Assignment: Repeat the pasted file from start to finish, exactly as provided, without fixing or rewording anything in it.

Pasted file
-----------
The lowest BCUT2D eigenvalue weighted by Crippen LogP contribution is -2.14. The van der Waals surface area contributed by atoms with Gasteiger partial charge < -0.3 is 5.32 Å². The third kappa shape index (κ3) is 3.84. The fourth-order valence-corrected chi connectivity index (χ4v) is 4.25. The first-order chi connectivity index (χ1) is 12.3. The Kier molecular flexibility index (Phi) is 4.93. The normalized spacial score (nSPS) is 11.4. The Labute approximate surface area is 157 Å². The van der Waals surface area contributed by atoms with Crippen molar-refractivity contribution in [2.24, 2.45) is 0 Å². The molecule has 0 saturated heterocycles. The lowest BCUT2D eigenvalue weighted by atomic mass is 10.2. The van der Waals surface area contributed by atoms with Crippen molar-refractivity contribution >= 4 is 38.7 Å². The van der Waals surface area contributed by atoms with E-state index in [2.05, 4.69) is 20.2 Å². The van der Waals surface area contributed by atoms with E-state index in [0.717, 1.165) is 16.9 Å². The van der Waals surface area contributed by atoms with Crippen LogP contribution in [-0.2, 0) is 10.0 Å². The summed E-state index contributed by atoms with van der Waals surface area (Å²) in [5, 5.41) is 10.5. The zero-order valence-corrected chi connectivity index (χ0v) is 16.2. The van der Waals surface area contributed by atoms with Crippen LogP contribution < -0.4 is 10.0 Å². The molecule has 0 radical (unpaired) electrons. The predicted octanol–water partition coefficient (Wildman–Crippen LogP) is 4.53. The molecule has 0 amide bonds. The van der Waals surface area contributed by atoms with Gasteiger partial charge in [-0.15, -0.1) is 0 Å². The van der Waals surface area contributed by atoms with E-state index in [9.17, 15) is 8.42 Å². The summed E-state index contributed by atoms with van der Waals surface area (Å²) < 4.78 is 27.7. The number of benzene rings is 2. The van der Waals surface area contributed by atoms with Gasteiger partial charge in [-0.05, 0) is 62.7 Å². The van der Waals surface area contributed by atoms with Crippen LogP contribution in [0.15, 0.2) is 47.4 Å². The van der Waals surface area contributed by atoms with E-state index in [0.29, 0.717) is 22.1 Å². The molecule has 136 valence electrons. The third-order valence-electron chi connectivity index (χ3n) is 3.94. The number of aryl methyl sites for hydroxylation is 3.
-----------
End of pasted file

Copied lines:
The lowest BCUT2D eigenvalue weighted by Crippen LogP contribution is -2.14. The van der Waals surface area contributed by atoms with Gasteiger partial charge < -0.3 is 5.32 Å². The third kappa shape index (κ3) is 3.84. The fourth-order valence-corrected chi connectivity index (χ4v) is 4.25. The first-order chi connectivity index (χ1) is 12.3. The Kier molecular flexibility index (Phi) is 4.93. The normalized spacial score (nSPS) is 11.4. The Labute approximate surface area is 157 Å². The van der Waals surface area contributed by atoms with Crippen molar-refractivity contribution in [2.24, 2.45) is 0 Å². The molecule has 0 saturated heterocycles. The lowest BCUT2D eigenvalue weighted by atomic mass is 10.2. The van der Waals surface area contributed by atoms with Crippen molar-refractivity contribution >= 4 is 38.7 Å². The van der Waals surface area contributed by atoms with E-state index in [2.05, 4.69) is 20.2 Å². The van der Waals surface area contributed by atoms with E-state index in [0.717, 1.165) is 16.9 Å². The van der Waals surface area contributed by atoms with Crippen LogP contribution in [-0.2, 0) is 10.0 Å². The summed E-state index contributed by atoms with van der Waals surface area (Å²) in [5, 5.41) is 10.5. The zero-order valence-corrected chi connectivity index (χ0v) is 16.2. The van der Waals surface area contributed by atoms with Crippen LogP contribution < -0.4 is 10.0 Å². The molecule has 0 radical (unpaired) electrons. The predicted octanol–water partition coefficient (Wildman–Crippen LogP) is 4.53. The molecule has 0 amide bonds. The van der Waals surface area contributed by atoms with Gasteiger partial charge in [-0.15, -0.1) is 0 Å². The van der Waals surface area contributed by atoms with E-state index in [9.17, 15) is 8.42 Å². The summed E-state index contributed by atoms with van der Waals surface area (Å²) < 4.78 is 27.7. The number of benzene rings is 2. The van der Waals surface area contributed by atoms with Gasteiger partial charge in [-0.05, 0) is 62.7 Å². The van der Waals surface area contributed by atoms with Crippen LogP contribution in [0.15, 0.2) is 47.4 Å². The van der Waals surface area contributed by atoms with E-state index in [0.29, 0.717) is 22.1 Å². The molecule has 136 valence electrons. The third-order valence-electron chi connectivity index (χ3n) is 3.94. The number of aryl methyl sites for hydroxylation is 3.